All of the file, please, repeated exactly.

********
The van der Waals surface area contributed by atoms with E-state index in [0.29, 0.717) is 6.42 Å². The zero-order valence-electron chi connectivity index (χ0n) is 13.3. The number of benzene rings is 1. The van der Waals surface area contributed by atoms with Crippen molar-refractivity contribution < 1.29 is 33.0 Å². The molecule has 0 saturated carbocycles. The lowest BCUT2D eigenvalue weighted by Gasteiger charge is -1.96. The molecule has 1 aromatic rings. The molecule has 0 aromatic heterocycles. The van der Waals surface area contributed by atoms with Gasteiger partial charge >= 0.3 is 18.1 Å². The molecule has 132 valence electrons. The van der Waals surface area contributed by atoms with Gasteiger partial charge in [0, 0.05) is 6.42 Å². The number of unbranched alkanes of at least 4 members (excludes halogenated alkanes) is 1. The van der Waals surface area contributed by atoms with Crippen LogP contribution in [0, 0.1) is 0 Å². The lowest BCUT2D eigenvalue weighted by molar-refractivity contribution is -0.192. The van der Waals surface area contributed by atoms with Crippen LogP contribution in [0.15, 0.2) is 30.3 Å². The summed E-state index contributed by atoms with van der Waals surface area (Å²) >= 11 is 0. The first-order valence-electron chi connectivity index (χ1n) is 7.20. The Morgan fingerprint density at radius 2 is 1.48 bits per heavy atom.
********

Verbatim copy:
The van der Waals surface area contributed by atoms with E-state index in [0.29, 0.717) is 6.42 Å². The zero-order valence-electron chi connectivity index (χ0n) is 13.3. The number of benzene rings is 1. The van der Waals surface area contributed by atoms with Crippen molar-refractivity contribution < 1.29 is 33.0 Å². The molecule has 0 saturated carbocycles. The lowest BCUT2D eigenvalue weighted by Gasteiger charge is -1.96. The molecule has 1 aromatic rings. The molecule has 0 aromatic heterocycles. The van der Waals surface area contributed by atoms with Gasteiger partial charge >= 0.3 is 18.1 Å². The molecule has 132 valence electrons. The van der Waals surface area contributed by atoms with Gasteiger partial charge in [0, 0.05) is 6.42 Å². The number of unbranched alkanes of at least 4 members (excludes halogenated alkanes) is 1. The van der Waals surface area contributed by atoms with Crippen LogP contribution in [0, 0.1) is 0 Å². The lowest BCUT2D eigenvalue weighted by molar-refractivity contribution is -0.192. The van der Waals surface area contributed by atoms with Crippen LogP contribution in [0.15, 0.2) is 30.3 Å². The summed E-state index contributed by atoms with van der Waals surface area (Å²) >= 11 is 0. The first-order valence-electron chi connectivity index (χ1n) is 7.20. The Morgan fingerprint density at radius 2 is 1.48 bits per heavy atom.